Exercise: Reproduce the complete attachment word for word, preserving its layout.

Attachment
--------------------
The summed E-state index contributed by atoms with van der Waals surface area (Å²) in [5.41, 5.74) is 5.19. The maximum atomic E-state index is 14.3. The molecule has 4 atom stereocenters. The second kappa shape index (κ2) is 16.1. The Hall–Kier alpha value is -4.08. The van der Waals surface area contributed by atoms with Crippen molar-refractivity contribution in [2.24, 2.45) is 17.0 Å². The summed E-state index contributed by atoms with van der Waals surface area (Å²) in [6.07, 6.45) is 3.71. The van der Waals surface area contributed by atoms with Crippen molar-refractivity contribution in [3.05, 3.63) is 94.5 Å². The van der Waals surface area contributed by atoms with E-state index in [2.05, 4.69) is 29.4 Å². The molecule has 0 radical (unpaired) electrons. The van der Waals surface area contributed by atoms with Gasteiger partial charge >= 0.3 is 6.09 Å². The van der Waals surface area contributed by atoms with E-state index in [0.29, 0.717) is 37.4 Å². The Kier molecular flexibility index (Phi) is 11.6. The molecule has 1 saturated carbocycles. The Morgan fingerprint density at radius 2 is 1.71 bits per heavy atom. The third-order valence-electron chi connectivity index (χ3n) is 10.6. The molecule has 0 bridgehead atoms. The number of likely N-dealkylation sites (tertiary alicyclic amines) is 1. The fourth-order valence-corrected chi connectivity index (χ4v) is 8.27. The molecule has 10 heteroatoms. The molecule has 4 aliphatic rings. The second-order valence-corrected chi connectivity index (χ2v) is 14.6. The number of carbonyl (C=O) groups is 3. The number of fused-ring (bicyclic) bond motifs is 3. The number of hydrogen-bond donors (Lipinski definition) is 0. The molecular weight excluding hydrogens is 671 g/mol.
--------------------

The summed E-state index contributed by atoms with van der Waals surface area (Å²) in [5.41, 5.74) is 5.19. The maximum atomic E-state index is 14.3. The molecule has 4 atom stereocenters. The second kappa shape index (κ2) is 16.1. The Hall–Kier alpha value is -4.08. The van der Waals surface area contributed by atoms with Crippen molar-refractivity contribution in [2.24, 2.45) is 17.0 Å². The summed E-state index contributed by atoms with van der Waals surface area (Å²) in [6.07, 6.45) is 3.71. The van der Waals surface area contributed by atoms with Crippen molar-refractivity contribution in [3.05, 3.63) is 94.5 Å². The van der Waals surface area contributed by atoms with E-state index in [2.05, 4.69) is 29.4 Å². The molecule has 0 radical (unpaired) electrons. The van der Waals surface area contributed by atoms with Gasteiger partial charge >= 0.3 is 6.09 Å². The van der Waals surface area contributed by atoms with E-state index in [0.29, 0.717) is 37.4 Å². The Kier molecular flexibility index (Phi) is 11.6. The molecule has 1 saturated carbocycles. The Morgan fingerprint density at radius 2 is 1.71 bits per heavy atom. The third-order valence-electron chi connectivity index (χ3n) is 10.6. The molecule has 0 bridgehead atoms. The number of likely N-dealkylation sites (tertiary alicyclic amines) is 1. The fourth-order valence-corrected chi connectivity index (χ4v) is 8.27. The molecule has 10 heteroatoms. The molecule has 4 aliphatic rings. The second-order valence-corrected chi connectivity index (χ2v) is 14.6. The number of carbonyl (C=O) groups is 3. The number of fused-ring (bicyclic) bond motifs is 3. The number of hydrogen-bond donors (Lipinski definition) is 0. The molecular weight excluding hydrogens is 671 g/mol.